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Thursday, 12 November 1964


Senator HENTY (Tasmania) (Minister for Civil Aviation) . - I move -

That the Bill be now read a second time.

This Bill seeks the approval of Parliament to the borrowing by the Commonwealth of up to 30 million dollars, or about £13.4 million, on behalf of Qantas Empire Airways Limited and the Australian National Airlines Commission - Trans-Australia Airlines. The Bill appropriates the Loan Fund to enable the proceeds of the borrowing to be advanced to Qantas and T.A.A. It also appropriates the Consolidated Revenue Fund to enable the Commonwealth to pay principal and interest and to meet other charges associated with the loan. As the two airlines will provide the Commonwealth beforehand with all of the funds necessary to meet these latter payments, the loan will involve no net cost to the Commonwealth.

The borrowing is being made by the Commonwealth in order to assist Qantas and T.A.A. to finance the purchase of additional Boeing jet aircraft and related equipment. Qantas will be assisted by the loan to acquire either two or three additional Boeing 707-338C aircraft, and T.A.A. one additional Boeing 727 aircraft, in each case with related equipment and spares. The loan will be for 24 million dollars if Qantas decides to finance two aircraft from this loan, and 30 million dollars if it decides to finance three. The new aircraft will increase Qantas' Boeing 707 fleet to eighteen or nineteen, and T.A.A.'s Boeing 727 fleet to three. The arrangements for the borrowing are similar to those approved by Parliament in May 1964, when the Commonwealth borrowed 25 million dollars or £11.2 million, on behalf of Qantas. The entire proceeds of the borrowing will be made available to Qantas and T.A.A. by the Commonwealth on terms to be determined by the Treasurer. These conditions will be the same as those under which the Commonwealth itself will borrow the money. As the airlines will be required to meet all charges under the loan agreement, the Commonwealth will therefore assume a function similar to that of guarantor of the loan and, as I have said, there will be no net charge on the Consolidated Revenue Fund.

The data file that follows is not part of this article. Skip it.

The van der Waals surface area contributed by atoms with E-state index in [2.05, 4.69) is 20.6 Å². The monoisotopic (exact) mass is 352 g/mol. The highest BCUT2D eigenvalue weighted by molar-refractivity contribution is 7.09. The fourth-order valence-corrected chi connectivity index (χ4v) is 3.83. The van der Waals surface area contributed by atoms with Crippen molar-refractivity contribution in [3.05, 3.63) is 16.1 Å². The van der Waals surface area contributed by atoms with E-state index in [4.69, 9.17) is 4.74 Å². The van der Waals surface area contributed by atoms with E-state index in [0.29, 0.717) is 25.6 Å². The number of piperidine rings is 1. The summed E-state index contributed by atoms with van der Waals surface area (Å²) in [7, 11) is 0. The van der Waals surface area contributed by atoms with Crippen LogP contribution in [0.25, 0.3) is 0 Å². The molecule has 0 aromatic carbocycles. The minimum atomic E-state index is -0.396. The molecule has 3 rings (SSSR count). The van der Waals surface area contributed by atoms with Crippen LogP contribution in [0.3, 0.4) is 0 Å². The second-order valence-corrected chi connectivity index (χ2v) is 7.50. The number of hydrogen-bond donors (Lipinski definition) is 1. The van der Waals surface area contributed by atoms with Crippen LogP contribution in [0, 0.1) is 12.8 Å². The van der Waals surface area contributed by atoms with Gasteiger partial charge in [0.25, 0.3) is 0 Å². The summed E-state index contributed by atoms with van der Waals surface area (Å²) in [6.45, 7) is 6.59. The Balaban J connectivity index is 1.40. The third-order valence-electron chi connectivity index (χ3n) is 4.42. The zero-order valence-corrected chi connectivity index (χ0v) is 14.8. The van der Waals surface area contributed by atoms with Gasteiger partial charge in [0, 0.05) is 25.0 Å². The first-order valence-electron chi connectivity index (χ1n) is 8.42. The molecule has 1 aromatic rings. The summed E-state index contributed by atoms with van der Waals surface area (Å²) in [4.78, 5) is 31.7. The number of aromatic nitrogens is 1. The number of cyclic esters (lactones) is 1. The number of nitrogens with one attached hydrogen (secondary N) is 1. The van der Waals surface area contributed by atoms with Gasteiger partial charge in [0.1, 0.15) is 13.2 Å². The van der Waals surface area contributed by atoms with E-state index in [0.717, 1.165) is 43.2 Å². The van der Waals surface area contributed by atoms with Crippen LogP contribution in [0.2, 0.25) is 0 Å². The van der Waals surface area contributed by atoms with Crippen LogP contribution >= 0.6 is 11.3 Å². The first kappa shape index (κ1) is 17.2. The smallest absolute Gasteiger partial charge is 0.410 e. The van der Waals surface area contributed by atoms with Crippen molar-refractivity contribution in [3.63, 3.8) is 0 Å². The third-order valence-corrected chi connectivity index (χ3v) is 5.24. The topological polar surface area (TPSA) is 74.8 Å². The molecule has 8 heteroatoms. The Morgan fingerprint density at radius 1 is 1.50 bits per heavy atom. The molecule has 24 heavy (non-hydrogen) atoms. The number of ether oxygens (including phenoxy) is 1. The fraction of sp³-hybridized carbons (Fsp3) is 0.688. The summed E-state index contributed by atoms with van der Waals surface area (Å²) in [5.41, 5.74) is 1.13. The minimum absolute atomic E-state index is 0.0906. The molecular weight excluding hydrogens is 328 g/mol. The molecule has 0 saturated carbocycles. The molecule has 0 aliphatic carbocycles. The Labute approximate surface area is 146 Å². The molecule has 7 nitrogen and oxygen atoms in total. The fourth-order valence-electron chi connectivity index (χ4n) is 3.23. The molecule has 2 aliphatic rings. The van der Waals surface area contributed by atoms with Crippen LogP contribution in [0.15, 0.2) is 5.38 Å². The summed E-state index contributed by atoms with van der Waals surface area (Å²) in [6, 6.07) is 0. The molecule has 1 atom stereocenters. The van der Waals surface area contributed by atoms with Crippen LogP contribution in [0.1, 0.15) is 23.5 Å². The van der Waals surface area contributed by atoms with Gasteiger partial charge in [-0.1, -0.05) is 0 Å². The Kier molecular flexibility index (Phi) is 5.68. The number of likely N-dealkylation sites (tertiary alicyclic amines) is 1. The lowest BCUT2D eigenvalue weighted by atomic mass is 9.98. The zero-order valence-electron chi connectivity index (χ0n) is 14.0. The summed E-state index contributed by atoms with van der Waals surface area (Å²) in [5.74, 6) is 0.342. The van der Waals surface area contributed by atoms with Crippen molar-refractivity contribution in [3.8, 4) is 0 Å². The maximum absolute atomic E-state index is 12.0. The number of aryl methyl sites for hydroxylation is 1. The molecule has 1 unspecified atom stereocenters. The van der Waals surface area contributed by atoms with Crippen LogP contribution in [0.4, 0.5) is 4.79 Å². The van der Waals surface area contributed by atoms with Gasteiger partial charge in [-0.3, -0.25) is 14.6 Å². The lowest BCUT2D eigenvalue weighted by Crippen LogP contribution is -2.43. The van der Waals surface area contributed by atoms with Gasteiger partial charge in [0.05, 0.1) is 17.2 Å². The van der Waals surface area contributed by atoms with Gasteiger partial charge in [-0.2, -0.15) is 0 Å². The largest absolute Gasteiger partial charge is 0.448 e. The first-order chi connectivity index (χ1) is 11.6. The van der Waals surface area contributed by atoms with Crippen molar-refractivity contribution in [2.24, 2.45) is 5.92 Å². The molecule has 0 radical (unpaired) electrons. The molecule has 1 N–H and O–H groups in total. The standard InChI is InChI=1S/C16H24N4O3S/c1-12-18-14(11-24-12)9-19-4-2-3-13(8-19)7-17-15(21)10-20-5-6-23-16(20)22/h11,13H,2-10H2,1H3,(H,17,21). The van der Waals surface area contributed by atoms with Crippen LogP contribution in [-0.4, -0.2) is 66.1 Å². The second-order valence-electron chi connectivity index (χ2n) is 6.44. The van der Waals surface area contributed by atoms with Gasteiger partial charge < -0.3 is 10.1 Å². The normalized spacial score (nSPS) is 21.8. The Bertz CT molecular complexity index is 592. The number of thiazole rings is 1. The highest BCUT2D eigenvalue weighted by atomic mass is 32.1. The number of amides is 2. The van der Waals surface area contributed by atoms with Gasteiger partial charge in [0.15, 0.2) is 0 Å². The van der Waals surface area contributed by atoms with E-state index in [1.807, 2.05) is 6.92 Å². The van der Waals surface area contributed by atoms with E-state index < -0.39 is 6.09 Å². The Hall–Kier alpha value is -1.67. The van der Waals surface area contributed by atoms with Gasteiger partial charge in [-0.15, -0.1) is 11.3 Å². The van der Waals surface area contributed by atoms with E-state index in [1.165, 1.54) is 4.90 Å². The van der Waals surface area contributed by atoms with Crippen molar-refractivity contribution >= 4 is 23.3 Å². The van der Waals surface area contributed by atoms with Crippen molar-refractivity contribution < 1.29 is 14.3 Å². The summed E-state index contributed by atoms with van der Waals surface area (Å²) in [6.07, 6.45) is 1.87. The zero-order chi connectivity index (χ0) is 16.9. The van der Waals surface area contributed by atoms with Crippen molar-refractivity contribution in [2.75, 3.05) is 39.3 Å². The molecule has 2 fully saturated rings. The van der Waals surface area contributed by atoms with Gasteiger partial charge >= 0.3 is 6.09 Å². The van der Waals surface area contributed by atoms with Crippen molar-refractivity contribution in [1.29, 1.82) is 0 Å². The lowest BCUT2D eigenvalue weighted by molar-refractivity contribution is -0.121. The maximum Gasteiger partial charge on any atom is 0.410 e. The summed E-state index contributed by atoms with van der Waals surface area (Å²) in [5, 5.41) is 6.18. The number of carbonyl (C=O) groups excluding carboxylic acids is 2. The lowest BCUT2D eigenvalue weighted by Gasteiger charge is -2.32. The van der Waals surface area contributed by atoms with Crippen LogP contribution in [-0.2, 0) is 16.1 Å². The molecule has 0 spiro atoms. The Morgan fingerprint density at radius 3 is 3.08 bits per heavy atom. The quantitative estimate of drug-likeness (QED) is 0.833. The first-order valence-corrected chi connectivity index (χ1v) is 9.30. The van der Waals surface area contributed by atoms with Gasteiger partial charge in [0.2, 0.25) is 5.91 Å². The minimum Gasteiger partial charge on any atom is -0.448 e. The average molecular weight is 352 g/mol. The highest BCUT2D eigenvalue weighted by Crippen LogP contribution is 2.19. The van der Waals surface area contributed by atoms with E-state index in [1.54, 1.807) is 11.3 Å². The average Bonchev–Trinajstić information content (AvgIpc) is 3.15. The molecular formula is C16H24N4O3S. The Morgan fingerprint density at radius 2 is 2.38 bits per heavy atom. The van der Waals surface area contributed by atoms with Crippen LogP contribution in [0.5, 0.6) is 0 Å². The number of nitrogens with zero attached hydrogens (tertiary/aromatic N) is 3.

Prior to the present loan, the Commonwealth had arranged loans totalling 124.6 million dollars or £55.6 million, in the United States of America for the purchase of aircraft and related equipment since 1956. Of this amount, 108.6 million dollars represented loans for Qantas, and the remaining 16 million dollars loans for T.A.A. Loans previously arranged with United States commercial banks total 85.4 million dollars, of which 50.3 million dollars remains to be repaid. In addition, the International Bank and theExport-Import Bank of Washington have lent 39.2 million dollars for aircraft purposes, of which 23. 5 million dollars is still outstanding.

These loans have contributed significantly to the extension, modernisation and re-equipment of their frontline fleets which Qantas and T.A.A. have both undertaken in recent years. In arranging the loans, the Government has continued the previous practice of asking each airline to help to finance the purchase of new aircraft by borrowing in the country of manufacture. Also, following sound commercial practice, the loans are repayable during the expected life of the aircraft being purchased, and during the period that the aircraft are making a substantial contribution to the successful operating results of the airlines in question. In the case of Qantas, its earnings of oversea currencies are more than sufficient to repay the loans raised.